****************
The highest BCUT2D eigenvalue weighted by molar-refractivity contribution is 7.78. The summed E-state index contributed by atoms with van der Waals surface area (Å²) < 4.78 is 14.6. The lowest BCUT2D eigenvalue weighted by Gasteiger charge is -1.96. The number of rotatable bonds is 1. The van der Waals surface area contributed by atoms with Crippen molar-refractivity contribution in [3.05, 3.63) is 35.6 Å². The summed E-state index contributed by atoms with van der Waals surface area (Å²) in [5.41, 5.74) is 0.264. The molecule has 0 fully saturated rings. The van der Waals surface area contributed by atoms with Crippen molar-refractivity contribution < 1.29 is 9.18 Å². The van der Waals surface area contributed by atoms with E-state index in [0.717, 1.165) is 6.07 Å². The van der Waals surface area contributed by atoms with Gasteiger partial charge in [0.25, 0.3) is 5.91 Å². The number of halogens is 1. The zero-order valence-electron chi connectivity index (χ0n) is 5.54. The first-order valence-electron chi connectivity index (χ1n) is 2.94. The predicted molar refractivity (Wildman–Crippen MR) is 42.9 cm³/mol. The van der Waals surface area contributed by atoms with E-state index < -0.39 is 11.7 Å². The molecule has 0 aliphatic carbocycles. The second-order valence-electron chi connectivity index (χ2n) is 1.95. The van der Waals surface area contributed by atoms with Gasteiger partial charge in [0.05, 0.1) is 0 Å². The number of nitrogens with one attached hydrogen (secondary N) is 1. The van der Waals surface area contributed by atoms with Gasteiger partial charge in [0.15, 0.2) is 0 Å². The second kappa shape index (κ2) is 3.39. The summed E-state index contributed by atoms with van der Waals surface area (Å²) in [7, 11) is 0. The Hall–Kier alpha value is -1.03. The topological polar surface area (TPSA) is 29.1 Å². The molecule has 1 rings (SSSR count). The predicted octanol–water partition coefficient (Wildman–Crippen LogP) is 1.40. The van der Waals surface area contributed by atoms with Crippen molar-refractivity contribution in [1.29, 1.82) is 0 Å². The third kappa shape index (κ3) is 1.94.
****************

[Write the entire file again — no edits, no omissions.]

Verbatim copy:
The highest BCUT2D eigenvalue weighted by molar-refractivity contribution is 7.78. The summed E-state index contributed by atoms with van der Waals surface area (Å²) < 4.78 is 14.6. The lowest BCUT2D eigenvalue weighted by Gasteiger charge is -1.96. The number of rotatable bonds is 1. The van der Waals surface area contributed by atoms with Crippen molar-refractivity contribution in [3.05, 3.63) is 35.6 Å². The summed E-state index contributed by atoms with van der Waals surface area (Å²) in [5.41, 5.74) is 0.264. The molecule has 0 fully saturated rings. The van der Waals surface area contributed by atoms with Crippen molar-refractivity contribution < 1.29 is 9.18 Å². The van der Waals surface area contributed by atoms with E-state index in [0.717, 1.165) is 6.07 Å². The van der Waals surface area contributed by atoms with Gasteiger partial charge in [0.25, 0.3) is 5.91 Å². The number of halogens is 1. The zero-order valence-electron chi connectivity index (χ0n) is 5.54. The first-order valence-electron chi connectivity index (χ1n) is 2.94. The predicted molar refractivity (Wildman–Crippen MR) is 42.9 cm³/mol. The van der Waals surface area contributed by atoms with E-state index < -0.39 is 11.7 Å². The molecule has 0 aliphatic carbocycles. The second-order valence-electron chi connectivity index (χ2n) is 1.95. The van der Waals surface area contributed by atoms with Gasteiger partial charge in [0.05, 0.1) is 0 Å². The number of nitrogens with one attached hydrogen (secondary N) is 1. The van der Waals surface area contributed by atoms with Gasteiger partial charge in [0.15, 0.2) is 0 Å². The second kappa shape index (κ2) is 3.39. The summed E-state index contributed by atoms with van der Waals surface area (Å²) in [7, 11) is 0. The Hall–Kier alpha value is -1.03. The topological polar surface area (TPSA) is 29.1 Å². The molecule has 1 rings (SSSR count). The predicted octanol–water partition coefficient (Wildman–Crippen LogP) is 1.40. The van der Waals surface area contributed by atoms with Crippen molar-refractivity contribution in [1.29, 1.82) is 0 Å². The third kappa shape index (κ3) is 1.94.